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Internet Grammar


Here's a collection of grammatical "squeaks" that can tarnish an otherwise beautiful Web page or e-mail. Believe it or not, people do notice mistakes like these.

Want to learn more? Check out http://www.grammarphobia.com/ and the blog there. Also read this article in the Wall Street Journal.

Here is our list of common blunders.

Word or Phrase Say What? Yes!
alot
Sorry, alot is not a word. Use two words.

I got alot of e-mail today.

I got a lot of e-mail today.

it's, its

It's simple!

Use an apostrophe only in the contraction of it is (it's simple).

Never use an apostrophe in the possessive form of it (its wheels).

The airplane lowered it's wheels.

Its the right thing to do.

Possessive: The airplane lowered its wheels.

Contraction: It's the right thing to do.

sank, sunk

Thank TV news reporters for this one. The past tense of sink is sank, not sunk.

How many times have you heard a reporter say, The ship sunk in the storm? Wrong!

The ship sunk in the storm.

The ship sank in the storm.

Many ships have sunk in storms.

Twelve enemy ships were sunk in the battle.

very unique
Blame TV personalities for this as well. Unique means the only one of its kind or without equal. Nothing can be "very unique," as so many people are fond of saying. They probably mean "very unusual."
He has a very unique golf swing.
He has a unique golf swing.
or
He has a very unusual golf swing.
or
He has a distinctive golf swing.

and I, and me

Thanks, English teachers everywhere! You've convinced us to always use "and I" even when it's wrong.

Of course we should always use "and I" in the subject of a sentence: John and I drove to the client's office.

It is never correct to use "and I" in the object of a sentence:
The client wants to meet John and I in one hour.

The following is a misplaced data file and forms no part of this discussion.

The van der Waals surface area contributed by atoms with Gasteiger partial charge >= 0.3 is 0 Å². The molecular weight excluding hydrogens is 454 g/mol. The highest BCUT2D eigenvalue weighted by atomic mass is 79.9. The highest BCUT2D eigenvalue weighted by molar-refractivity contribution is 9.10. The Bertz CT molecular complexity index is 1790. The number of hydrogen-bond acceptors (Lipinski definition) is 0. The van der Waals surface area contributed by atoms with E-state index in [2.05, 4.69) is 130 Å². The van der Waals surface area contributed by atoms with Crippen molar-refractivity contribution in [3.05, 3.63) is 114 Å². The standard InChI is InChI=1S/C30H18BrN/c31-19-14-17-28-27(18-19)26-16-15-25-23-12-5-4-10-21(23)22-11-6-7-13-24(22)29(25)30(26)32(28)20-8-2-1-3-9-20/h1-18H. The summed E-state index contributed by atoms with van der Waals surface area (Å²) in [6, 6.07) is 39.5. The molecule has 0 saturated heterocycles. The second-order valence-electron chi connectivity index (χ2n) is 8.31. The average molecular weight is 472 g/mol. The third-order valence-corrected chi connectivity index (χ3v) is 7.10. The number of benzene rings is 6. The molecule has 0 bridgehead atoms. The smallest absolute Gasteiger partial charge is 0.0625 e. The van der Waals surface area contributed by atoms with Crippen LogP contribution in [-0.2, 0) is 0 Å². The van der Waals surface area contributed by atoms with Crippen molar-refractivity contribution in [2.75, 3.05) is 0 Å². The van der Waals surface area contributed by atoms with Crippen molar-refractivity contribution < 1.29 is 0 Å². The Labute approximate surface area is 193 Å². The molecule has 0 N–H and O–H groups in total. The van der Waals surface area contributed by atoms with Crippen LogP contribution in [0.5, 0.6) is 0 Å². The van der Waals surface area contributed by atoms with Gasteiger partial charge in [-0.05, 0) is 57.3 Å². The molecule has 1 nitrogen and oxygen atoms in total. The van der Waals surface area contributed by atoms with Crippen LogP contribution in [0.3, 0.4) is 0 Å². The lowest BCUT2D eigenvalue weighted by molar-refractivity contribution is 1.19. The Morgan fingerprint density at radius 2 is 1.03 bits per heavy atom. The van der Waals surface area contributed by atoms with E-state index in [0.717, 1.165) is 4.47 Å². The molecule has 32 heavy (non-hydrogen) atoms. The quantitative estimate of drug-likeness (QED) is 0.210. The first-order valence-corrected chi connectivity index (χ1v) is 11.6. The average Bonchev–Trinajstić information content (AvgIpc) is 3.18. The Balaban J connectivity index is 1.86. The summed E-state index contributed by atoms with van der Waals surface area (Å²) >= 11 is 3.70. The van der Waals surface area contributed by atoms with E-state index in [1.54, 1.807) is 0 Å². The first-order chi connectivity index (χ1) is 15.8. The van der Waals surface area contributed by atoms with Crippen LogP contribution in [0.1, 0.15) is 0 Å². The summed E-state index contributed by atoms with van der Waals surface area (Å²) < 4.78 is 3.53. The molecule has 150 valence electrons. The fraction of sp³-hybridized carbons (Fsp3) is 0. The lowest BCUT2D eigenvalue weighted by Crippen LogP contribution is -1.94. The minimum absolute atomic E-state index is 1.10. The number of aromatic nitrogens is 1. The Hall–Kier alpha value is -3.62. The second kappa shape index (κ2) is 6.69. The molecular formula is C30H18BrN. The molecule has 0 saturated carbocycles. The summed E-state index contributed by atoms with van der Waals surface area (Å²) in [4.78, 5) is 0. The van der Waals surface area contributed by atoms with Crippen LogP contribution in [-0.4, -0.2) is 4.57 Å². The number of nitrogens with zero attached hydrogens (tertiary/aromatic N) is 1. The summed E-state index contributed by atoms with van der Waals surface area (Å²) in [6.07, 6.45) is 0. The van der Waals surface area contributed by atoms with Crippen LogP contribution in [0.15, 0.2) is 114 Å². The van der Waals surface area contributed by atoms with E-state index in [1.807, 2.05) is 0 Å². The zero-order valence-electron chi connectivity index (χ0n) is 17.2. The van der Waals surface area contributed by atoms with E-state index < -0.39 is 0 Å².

Tip: Remove John and to see if the sentence sounds right: The client wants to meet John and I in one hour. That's clearly wrong.

The client wants to meet John and me in one hour.

The client invited John and me to next week's meeting.

John and I will attend both meetings.

"Apostrophed" plurals

What is it about that little apostrophe that makes people yearn to use it so much?

How many times have you seen a perfectly good plural defaced with an unnecessary apostrophe?

Or maybe the plural wasn't perfectly good in the first place, and the writer decided an apostrophe would fix it!

"The sky's are clear tonight."


Even if the noun doesn't change form, an apostrophe isn't needed in the plural form.

Those are pretty flower's.

We enjoyed his photo's.

Um.... The plural of "sky" is "skies."



You know this!

Those are pretty flowers.

We enjoyed his photos.

complement, compliment

Some people didn't pay attention in English class. Even though these words sound similar, they are not the same, and have different meanings.

The painting compliments the living room means that the painting admires or flatters the living room ("What a beautiful decor you have, living room," said the painting).

The painting complements the living room means that the living room's decor is enhanced by the painting.

your, you're

C'mon folks, your is the possessive "you" and you're is the contraction of "you are."

Just because they sound the same doesn't mean they're interchangeable.

Your going to enjoy this movie.

You're going to enjoy this movie.

accept, except

Another case of confusion because the words sound similar.

Accept means to take possession of tomething.

Except means to omit or leave out something.

I except the nomination.

Everyone accept Harry came to the party.

I accept the nomination.

Everyone except Harry came to the party.

their, there, they're

Another case of confusing a possessive (their) or adverb (there) with a contraction (they're).

Again, they're not interchangeable, even though they sound the same.

Their going on vacation.

There going on vacation.

They're going on vacation.

There they go in their new motorhome.

lose, loose
Does the Internet rot the brain? Remember your 4th grade spelling lessons!

You win some and you loose some."

He's a real looser.

I'm loosing my mind.

If you lose something, you can't find it. Something is loose when it isn't fastened securely.

Don't be a loser; use these terms correctly!

You win some and you lose some.

He's a real loser.

I'm losing my mind.

What are your "favorite" Internet grammar bloopers? Send any that you feel belong on this page to


Updated December 4, 2016